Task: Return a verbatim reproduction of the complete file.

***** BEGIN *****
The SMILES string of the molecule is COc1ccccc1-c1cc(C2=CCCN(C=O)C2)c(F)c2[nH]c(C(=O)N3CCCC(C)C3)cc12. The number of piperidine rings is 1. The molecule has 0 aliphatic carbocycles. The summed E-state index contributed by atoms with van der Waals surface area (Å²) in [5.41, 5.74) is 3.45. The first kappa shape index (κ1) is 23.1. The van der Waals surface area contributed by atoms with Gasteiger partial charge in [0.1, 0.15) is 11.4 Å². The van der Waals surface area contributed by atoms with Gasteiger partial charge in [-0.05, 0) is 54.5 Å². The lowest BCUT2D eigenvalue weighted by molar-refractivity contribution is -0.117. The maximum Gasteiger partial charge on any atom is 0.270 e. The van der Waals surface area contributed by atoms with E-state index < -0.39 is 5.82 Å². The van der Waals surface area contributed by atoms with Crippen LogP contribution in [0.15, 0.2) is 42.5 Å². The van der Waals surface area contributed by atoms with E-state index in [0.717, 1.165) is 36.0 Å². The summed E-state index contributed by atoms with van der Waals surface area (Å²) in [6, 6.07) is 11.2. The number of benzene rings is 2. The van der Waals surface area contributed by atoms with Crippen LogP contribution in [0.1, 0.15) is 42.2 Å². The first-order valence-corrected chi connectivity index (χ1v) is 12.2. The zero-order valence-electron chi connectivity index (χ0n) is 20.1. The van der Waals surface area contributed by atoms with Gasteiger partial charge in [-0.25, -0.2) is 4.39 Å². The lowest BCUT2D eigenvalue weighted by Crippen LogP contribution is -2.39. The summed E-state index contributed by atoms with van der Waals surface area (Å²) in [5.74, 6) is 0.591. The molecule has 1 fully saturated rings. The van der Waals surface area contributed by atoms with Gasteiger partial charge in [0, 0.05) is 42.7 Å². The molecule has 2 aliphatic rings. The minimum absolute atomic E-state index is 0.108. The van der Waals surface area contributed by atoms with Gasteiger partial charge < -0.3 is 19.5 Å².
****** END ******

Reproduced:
The SMILES string of the molecule is COc1ccccc1-c1cc(C2=CCCN(C=O)C2)c(F)c2[nH]c(C(=O)N3CCCC(C)C3)cc12. The number of piperidine rings is 1. The molecule has 0 aliphatic carbocycles. The summed E-state index contributed by atoms with van der Waals surface area (Å²) in [5.41, 5.74) is 3.45. The first kappa shape index (κ1) is 23.1. The van der Waals surface area contributed by atoms with Gasteiger partial charge in [0.1, 0.15) is 11.4 Å². The van der Waals surface area contributed by atoms with Gasteiger partial charge in [-0.05, 0) is 54.5 Å². The lowest BCUT2D eigenvalue weighted by molar-refractivity contribution is -0.117. The maximum Gasteiger partial charge on any atom is 0.270 e. The van der Waals surface area contributed by atoms with E-state index < -0.39 is 5.82 Å². The van der Waals surface area contributed by atoms with Crippen LogP contribution in [0.15, 0.2) is 42.5 Å². The van der Waals surface area contributed by atoms with E-state index in [0.717, 1.165) is 36.0 Å². The summed E-state index contributed by atoms with van der Waals surface area (Å²) in [6, 6.07) is 11.2. The number of benzene rings is 2. The van der Waals surface area contributed by atoms with Crippen LogP contribution in [0.1, 0.15) is 42.2 Å². The first-order valence-corrected chi connectivity index (χ1v) is 12.2. The zero-order valence-electron chi connectivity index (χ0n) is 20.1. The van der Waals surface area contributed by atoms with Gasteiger partial charge in [-0.25, -0.2) is 4.39 Å². The lowest BCUT2D eigenvalue weighted by Crippen LogP contribution is -2.39. The summed E-state index contributed by atoms with van der Waals surface area (Å²) in [5.74, 6) is 0.591. The molecule has 1 fully saturated rings. The van der Waals surface area contributed by atoms with Gasteiger partial charge in [0, 0.05) is 42.7 Å². The molecule has 2 aliphatic rings. The minimum absolute atomic E-state index is 0.108. The van der Waals surface area contributed by atoms with Gasteiger partial charge < -0.3 is 19.5 Å².